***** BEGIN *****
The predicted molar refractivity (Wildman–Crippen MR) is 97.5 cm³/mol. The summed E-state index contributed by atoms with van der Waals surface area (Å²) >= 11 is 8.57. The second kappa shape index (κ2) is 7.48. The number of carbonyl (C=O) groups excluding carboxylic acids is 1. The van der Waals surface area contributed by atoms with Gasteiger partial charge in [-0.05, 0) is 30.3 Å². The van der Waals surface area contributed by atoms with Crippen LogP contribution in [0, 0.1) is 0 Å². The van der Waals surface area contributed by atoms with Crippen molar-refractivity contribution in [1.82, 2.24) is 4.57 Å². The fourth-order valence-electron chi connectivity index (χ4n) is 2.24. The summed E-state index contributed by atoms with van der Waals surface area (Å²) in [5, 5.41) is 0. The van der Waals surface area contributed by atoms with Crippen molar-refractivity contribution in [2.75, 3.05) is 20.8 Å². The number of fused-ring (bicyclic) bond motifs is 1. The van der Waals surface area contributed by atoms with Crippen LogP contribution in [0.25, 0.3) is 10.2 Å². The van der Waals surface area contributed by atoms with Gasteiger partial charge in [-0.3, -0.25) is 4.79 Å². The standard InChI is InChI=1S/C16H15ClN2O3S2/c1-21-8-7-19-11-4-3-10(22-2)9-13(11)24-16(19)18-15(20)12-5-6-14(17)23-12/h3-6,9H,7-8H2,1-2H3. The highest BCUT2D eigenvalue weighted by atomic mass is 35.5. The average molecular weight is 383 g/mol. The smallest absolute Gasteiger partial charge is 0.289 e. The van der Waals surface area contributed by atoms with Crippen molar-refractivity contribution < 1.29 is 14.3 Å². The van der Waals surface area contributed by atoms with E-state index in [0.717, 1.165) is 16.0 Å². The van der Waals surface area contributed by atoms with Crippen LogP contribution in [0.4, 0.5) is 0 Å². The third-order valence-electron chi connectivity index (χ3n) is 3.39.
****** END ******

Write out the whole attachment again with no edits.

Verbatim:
The predicted molar refractivity (Wildman–Crippen MR) is 97.5 cm³/mol. The summed E-state index contributed by atoms with van der Waals surface area (Å²) >= 11 is 8.57. The second kappa shape index (κ2) is 7.48. The number of carbonyl (C=O) groups excluding carboxylic acids is 1. The van der Waals surface area contributed by atoms with Gasteiger partial charge in [-0.05, 0) is 30.3 Å². The van der Waals surface area contributed by atoms with Crippen LogP contribution in [0, 0.1) is 0 Å². The van der Waals surface area contributed by atoms with Crippen molar-refractivity contribution in [1.82, 2.24) is 4.57 Å². The fourth-order valence-electron chi connectivity index (χ4n) is 2.24. The summed E-state index contributed by atoms with van der Waals surface area (Å²) in [5, 5.41) is 0. The van der Waals surface area contributed by atoms with Crippen molar-refractivity contribution in [2.75, 3.05) is 20.8 Å². The number of fused-ring (bicyclic) bond motifs is 1. The van der Waals surface area contributed by atoms with Crippen LogP contribution in [0.25, 0.3) is 10.2 Å². The van der Waals surface area contributed by atoms with Gasteiger partial charge in [-0.3, -0.25) is 4.79 Å². The standard InChI is InChI=1S/C16H15ClN2O3S2/c1-21-8-7-19-11-4-3-10(22-2)9-13(11)24-16(19)18-15(20)12-5-6-14(17)23-12/h3-6,9H,7-8H2,1-2H3. The highest BCUT2D eigenvalue weighted by atomic mass is 35.5. The average molecular weight is 383 g/mol. The smallest absolute Gasteiger partial charge is 0.289 e. The van der Waals surface area contributed by atoms with Crippen molar-refractivity contribution < 1.29 is 14.3 Å². The van der Waals surface area contributed by atoms with E-state index in [0.717, 1.165) is 16.0 Å². The van der Waals surface area contributed by atoms with Crippen LogP contribution in [0.4, 0.5) is 0 Å². The third-order valence-electron chi connectivity index (χ3n) is 3.39.